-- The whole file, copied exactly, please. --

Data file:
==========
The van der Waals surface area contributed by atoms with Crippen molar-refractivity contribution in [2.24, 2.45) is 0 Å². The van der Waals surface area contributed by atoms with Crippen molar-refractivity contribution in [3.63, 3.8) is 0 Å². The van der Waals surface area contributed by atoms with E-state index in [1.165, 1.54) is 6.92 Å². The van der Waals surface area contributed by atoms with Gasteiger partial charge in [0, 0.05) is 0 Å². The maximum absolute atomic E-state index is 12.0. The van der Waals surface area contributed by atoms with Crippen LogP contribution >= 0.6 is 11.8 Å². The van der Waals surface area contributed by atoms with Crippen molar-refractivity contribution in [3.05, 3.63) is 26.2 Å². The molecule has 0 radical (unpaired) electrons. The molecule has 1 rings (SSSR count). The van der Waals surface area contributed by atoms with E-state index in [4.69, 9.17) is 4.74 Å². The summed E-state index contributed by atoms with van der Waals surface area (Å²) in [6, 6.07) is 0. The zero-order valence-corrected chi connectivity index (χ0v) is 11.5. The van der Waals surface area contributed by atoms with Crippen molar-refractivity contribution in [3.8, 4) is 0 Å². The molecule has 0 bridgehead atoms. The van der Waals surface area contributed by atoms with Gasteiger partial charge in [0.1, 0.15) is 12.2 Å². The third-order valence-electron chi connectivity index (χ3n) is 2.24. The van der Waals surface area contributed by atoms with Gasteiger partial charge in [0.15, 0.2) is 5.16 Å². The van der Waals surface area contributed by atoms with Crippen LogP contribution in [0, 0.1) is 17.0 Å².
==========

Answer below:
The van der Waals surface area contributed by atoms with Crippen molar-refractivity contribution in [2.24, 2.45) is 0 Å². The van der Waals surface area contributed by atoms with Crippen molar-refractivity contribution in [3.63, 3.8) is 0 Å². The van der Waals surface area contributed by atoms with E-state index in [1.165, 1.54) is 6.92 Å². The van der Waals surface area contributed by atoms with Gasteiger partial charge in [0, 0.05) is 0 Å². The maximum absolute atomic E-state index is 12.0. The van der Waals surface area contributed by atoms with Crippen LogP contribution >= 0.6 is 11.8 Å². The van der Waals surface area contributed by atoms with Crippen molar-refractivity contribution in [3.05, 3.63) is 26.2 Å². The molecule has 0 radical (unpaired) electrons. The molecule has 1 rings (SSSR count). The van der Waals surface area contributed by atoms with E-state index in [4.69, 9.17) is 4.74 Å². The summed E-state index contributed by atoms with van der Waals surface area (Å²) in [6, 6.07) is 0. The zero-order valence-corrected chi connectivity index (χ0v) is 11.5. The van der Waals surface area contributed by atoms with Crippen molar-refractivity contribution in [3.8, 4) is 0 Å². The molecule has 0 bridgehead atoms. The van der Waals surface area contributed by atoms with Gasteiger partial charge in [0.1, 0.15) is 12.2 Å². The third-order valence-electron chi connectivity index (χ3n) is 2.24. The van der Waals surface area contributed by atoms with Gasteiger partial charge in [0.15, 0.2) is 5.16 Å². The van der Waals surface area contributed by atoms with Crippen LogP contribution in [0, 0.1) is 17.0 Å².